Honey bee exposure scenarios to selected residues through contaminated beeswax.

Affiliation

Wilmart O(1), Legrève A(2), Scippo ML(3), Reybroeck W(4), Urbain B(5), de Graaf DC(6), Spanoghe P(7), Delahaut P(8), Saegerman C(9).
Author information:
(1)Federal Agency for the Safety of the Food Chain
(FASFC), Directorate Control Policy, Staff Direction for Risk Assessment, 55 Boulevard du Jardin Botanique, B-1000 Brussels, Belgium. Electronic address: [Email]
(2)Université catholique de Louvain
(UCL), Faculty of Bioscience Engineering, Earth & Life Institute
(ELI), 2 bte L7.05.03 Croix du Sud, B-1348 Louvain-la-Neuve, Belgium.
(3)Scientific Committee, Federal Agency for the Safety of the Food Chain, 55 Boulevard du Jardin Botanique, B-1000 Brussels, Belgium; University of Liège
(ULiège), Faculty of Veterinary Medicine, Department of Food Sciences - Laboratory of Food Analysis, Fundamental and Applied Research for Animals & Health
(FARAH) Center, 10 Avenue de Cureghem, B43bis, B-4000 Liège, Sart-Tilman, Belgium.
(4)Research Institute for Agriculture, Fisheries and Food
(ILVO), Technology and Food Science Unit, 370 Brusselsesteenweg, B-9090 Melle, Belgium.
(5)Federal Agency for Medicines and Health Products
(FAMHP), Eurostation II, 40/40 Place Victor Horta, B-1060 Brussels, Belgium.
(6)Ghent University
(UGent), Faculty of Sciences, Laboratory of Molecular Entomology and Bee Pathology, 281 S2 Krijgslaan, B-9000 Ghent, Belgium.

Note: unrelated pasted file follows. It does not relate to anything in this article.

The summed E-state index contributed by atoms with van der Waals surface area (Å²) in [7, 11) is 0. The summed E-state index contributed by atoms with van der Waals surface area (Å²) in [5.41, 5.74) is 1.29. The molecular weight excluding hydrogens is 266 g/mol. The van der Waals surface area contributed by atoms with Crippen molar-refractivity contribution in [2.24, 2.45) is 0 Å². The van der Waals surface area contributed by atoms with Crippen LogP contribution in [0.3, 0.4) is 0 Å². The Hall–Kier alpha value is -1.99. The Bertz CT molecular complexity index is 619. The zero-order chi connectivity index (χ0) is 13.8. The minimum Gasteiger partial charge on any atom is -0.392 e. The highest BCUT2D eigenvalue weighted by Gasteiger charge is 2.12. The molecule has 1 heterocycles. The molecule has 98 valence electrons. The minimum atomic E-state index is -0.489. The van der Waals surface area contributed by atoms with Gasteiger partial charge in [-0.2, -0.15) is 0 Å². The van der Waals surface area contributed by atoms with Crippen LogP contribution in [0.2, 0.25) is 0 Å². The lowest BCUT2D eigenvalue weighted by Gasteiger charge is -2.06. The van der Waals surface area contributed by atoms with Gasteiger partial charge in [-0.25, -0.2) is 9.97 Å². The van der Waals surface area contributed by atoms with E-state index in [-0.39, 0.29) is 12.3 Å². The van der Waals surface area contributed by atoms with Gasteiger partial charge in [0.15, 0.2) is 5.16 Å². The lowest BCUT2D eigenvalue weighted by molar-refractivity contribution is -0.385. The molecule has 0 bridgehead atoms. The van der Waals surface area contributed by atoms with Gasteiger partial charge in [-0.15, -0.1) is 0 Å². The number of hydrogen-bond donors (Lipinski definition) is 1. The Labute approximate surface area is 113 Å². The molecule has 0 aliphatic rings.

(7)Scientific Committee, Federal Agency for the Safety of the Food Chain, 55 Boulevard du Jardin Botanique, B-1000 Brussels, Belgium; Ghent University
(UGent), Faculty of Bioscience Engineering, Department of Plants and Crops, 653 Coupure links, B-9000 Ghent, Belgium.
(8)Scientific Committee, Federal Agency for the Safety of the Food Chain, 55 Boulevard du Jardin Botanique, B-1000 Brussels, Belgium; Centre d'Economie Rurale
(CER), Département Santé, 8 Rue de la Science, B-6900 Aye, Belgium.
(9)Scientific Committee, Federal Agency for the Safety of the Food Chain, 55 Boulevard du Jardin Botanique, B-1000 Brussels, Belgium; University of Liège
(ULiège), Faculty of Veterinary Medicine, Research Unit of Epidemiology and Risk analysis applied to Veterinary sciences
(UREAR-ULiège), Fundamental and Applied Research for Animal and Health
(FARAH) Center, Quartier Vallée 2, 7A Avenue de Cureghem, B42, B-4000 Liège, Sart-Tilman, Belgium.

Abstract

Twenty-two pesticides and veterinary drugs of which residues were detected in beeswax in Europe were selected according to different criteria. The risk to honey bee health posed by the presence of these residues in wax was assessed based on three exposure scenarios. The first one corresponds to the exposure of larvae following their close contact with wax constituting the cells in which they develop. The second one corresponds to the exposure of larvae following consumption of the larval food that was contaminated from contact with contaminated wax. The third one corresponds to the exposure of adult honey bees following wax chewing when building cells and based on a theoretical worst-case scenario (= intake of contaminants from wax). Following these three scenarios, maximum concentrations which should not be exceeded in beeswax in order to protect honey bee health were calculated for each selected substance. Based on these values, provisional action limits were proposed. Beeswax exceeding these limits should not be put on the market.